The leadership of al Qaeda has ordered its Syrian branch, the Nusra Front, to not attack targets abroad because that could disrupt its goal of toppling President Bashar al-Assad, the head of the Nusra Front said in a television interview broadcast Wednesday, May 27, according to the New York Times.
The leader, who goes by the nom de guerre Abu Mohammed al-Jolani, also denied claims by American officials that the Nusra Front contained a secret cell, the Khorasan Group, that was tasked with plotting foreign attacks.
“There is nothing called the Khorasan Group,” Jolani said, adding, “Of course the Americans claim that there are efforts to hit America, that we are a threat to America, but they have not proven anything.”
The hour-long interview, recorded recently by Al Jazeera television in northern Syria, appeared to be an effort by one of Syria’s most powerful rebel factions to market itself to Syrians, and to the wider Arab world.
The interview, the second of Jolani by Al Jazeera during more than four years of conflict in Syria, follows significant losses by the Assad government to rebel factions that include the Nusra Front and to the extremists of the Islamic State, the NYT says.
The two jihadist organizations were a single organization but later split and have become rivals for territory and recruits. While the Islamic State has advertised its brutality and focused on creating a caliphate on land it controls in Syria and Iraq, the Nusra Front has worked closely with other rebel groups and sought to portray itself to Syria’s Sunni Muslims as a just force.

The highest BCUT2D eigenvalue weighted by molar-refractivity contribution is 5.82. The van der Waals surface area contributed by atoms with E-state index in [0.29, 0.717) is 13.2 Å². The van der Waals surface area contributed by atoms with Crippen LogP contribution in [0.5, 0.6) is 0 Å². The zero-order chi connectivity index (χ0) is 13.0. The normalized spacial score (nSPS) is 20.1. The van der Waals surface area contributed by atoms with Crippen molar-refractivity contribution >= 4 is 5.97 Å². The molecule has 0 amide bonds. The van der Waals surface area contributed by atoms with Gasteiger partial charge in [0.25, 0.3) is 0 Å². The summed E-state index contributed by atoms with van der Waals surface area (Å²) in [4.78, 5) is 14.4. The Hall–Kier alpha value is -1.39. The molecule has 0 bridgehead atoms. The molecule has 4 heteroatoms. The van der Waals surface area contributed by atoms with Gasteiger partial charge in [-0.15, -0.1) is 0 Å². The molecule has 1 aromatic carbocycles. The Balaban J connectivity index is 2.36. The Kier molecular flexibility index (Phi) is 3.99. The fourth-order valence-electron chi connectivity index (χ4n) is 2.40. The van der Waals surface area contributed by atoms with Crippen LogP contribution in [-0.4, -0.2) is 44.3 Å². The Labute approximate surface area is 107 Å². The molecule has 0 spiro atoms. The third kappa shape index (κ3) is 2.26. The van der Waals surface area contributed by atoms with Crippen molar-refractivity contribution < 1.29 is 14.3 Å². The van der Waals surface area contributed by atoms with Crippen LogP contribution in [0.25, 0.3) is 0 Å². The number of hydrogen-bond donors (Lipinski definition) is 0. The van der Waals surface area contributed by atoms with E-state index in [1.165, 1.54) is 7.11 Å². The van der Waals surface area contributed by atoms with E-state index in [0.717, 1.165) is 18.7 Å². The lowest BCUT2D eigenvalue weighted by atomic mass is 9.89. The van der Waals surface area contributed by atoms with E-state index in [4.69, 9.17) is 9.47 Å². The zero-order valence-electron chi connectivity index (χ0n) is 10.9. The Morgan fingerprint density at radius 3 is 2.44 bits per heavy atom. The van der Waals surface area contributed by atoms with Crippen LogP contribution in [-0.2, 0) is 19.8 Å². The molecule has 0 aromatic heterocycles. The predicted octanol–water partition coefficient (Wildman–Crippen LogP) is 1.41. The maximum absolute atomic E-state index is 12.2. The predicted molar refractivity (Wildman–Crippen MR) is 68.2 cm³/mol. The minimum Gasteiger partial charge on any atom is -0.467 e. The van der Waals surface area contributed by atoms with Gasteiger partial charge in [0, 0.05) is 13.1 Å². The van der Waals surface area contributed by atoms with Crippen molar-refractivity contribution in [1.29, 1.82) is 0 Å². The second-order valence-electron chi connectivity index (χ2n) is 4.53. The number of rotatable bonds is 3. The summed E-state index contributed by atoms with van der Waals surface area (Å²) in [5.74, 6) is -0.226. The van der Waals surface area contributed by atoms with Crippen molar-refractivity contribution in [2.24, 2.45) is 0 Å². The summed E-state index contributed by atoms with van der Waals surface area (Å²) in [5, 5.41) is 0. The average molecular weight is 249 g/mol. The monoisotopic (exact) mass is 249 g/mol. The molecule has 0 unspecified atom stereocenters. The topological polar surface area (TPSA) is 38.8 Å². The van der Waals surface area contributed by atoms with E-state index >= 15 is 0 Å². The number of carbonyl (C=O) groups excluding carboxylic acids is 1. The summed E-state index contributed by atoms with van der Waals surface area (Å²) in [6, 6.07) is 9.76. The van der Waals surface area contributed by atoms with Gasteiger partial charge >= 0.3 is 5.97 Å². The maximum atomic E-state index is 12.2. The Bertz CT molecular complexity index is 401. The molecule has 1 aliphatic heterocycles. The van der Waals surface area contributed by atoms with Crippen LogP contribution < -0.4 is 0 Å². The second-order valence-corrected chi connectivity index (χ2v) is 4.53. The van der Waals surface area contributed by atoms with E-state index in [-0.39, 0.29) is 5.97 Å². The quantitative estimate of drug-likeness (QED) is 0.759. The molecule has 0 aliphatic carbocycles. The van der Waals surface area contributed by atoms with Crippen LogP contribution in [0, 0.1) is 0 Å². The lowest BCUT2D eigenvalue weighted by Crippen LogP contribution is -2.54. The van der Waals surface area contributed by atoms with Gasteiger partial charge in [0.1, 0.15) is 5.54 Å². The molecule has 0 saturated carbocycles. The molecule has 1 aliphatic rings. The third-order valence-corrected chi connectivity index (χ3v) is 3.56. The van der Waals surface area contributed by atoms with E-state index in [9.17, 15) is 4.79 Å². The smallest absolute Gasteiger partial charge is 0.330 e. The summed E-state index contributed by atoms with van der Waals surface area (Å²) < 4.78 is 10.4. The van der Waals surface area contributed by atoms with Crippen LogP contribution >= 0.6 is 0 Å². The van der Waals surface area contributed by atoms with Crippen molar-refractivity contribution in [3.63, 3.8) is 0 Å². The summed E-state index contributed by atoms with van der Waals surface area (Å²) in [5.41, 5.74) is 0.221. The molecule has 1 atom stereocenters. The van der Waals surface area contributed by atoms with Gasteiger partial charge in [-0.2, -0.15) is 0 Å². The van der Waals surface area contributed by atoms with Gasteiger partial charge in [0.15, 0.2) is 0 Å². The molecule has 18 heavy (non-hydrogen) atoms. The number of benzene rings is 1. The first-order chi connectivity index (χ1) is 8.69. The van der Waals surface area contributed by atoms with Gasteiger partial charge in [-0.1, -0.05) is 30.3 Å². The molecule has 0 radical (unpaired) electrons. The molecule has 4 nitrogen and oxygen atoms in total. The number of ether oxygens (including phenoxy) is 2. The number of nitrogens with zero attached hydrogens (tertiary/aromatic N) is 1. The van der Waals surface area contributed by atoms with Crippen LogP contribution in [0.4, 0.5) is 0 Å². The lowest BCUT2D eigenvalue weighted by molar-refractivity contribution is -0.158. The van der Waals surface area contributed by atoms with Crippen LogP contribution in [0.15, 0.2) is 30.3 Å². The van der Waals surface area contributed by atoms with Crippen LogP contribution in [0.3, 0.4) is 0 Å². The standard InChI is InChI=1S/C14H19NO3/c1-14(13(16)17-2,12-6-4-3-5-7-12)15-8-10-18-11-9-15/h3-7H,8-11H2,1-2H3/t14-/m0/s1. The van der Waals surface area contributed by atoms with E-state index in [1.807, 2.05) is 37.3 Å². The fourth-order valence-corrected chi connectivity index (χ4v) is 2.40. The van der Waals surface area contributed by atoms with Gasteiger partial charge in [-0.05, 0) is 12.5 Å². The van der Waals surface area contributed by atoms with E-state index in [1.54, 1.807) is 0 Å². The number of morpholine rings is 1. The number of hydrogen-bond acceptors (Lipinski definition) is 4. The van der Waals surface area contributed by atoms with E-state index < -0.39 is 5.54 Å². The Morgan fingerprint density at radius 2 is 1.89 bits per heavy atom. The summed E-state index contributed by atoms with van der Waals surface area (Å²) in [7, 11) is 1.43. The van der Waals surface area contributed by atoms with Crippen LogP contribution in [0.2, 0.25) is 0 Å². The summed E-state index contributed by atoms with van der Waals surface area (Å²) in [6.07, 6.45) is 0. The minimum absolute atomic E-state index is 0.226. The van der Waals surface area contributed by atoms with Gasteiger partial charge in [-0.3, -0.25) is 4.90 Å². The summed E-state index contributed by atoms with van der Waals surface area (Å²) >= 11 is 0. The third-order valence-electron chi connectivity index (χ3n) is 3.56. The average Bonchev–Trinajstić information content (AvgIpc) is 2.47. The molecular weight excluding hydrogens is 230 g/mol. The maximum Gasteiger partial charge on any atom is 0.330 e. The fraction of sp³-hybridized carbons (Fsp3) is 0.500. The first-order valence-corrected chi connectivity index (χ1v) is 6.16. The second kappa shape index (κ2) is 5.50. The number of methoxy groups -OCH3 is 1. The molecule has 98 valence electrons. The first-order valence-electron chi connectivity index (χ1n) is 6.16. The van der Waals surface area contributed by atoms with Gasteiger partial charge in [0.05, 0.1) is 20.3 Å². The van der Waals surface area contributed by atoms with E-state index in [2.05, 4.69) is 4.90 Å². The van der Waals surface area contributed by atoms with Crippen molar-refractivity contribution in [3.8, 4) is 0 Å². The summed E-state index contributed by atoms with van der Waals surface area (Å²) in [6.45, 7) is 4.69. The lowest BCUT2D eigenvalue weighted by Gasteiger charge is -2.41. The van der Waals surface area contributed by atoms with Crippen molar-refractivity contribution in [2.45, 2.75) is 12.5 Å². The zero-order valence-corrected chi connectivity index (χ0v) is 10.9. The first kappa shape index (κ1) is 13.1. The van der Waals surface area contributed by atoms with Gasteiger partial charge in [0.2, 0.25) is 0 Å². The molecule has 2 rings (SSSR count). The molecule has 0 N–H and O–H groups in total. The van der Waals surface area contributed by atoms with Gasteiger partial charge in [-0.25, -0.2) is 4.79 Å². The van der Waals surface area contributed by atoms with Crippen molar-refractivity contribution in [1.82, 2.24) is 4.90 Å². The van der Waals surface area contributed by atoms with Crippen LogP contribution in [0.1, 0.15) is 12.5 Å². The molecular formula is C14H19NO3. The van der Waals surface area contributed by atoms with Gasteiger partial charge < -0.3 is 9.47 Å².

Dressed in a plaid shirt and traditional Syrian vest, with a black cloth over his head to conceal his identity, Jolani tried to further that impression. He said that the front would not harm members of Syria’s Christian and Druze minorities who did not fight against it and that soldiers from Assad’s Alawite sect who surrendered could return to their families. It remained unclear whether such promises were genuine or merely meant to encourage defections.
When a United States-led coalition began bombing Islamic State targets, it also hit bases that American officials said belonged to the Khorasan Group. Analysts who track the Nusra Front were skeptical that the secret cell existed, and American officials have spoken rarely of it since.
An American intelligence official on Wednesday dismissed Jolani’s claims as “self-serving propaganda” but declined to offer specific details.
Just last week, however, Michael Morell, a former CIA deputy director, said the Khorasan Group was “the external operations arm for Al Nusra.” He added: “They are intending to attack Western Europe and the United States. They are a greater threat — direct threat — than is ISIS.”
The Nusra Front’s focus on Syria and willingness to work with groups that received Western support has led many to speculate that it was preparing to split with al Qaeda, perhaps to receive foreign military aid.
Yet Jolani spoke of his group as a part of al Qaeda that received instructions from Ayman al-Zawahri, the Egyptian doctor who succeeded Osama bin Laden at the group’s helm.
Jolani denied that the Nusra Front received support from any government but conceded that it did get donations from individual Muslims who supported its ideology.
He said that Zawahri had instructed the front to work with other groups in Syria who support Islamic rule to overthrow Assad’s government while avoiding external attacks that could jeopardize that goal.
“The instructions that have come to us are not to use the Levant as launching base for external or European groups so that it does not disrupt the battle here,” he said, according to the NYT.
Yet if American strikes on the group continue, he said, “all the options are open, and it is the right of any person to defend himself.”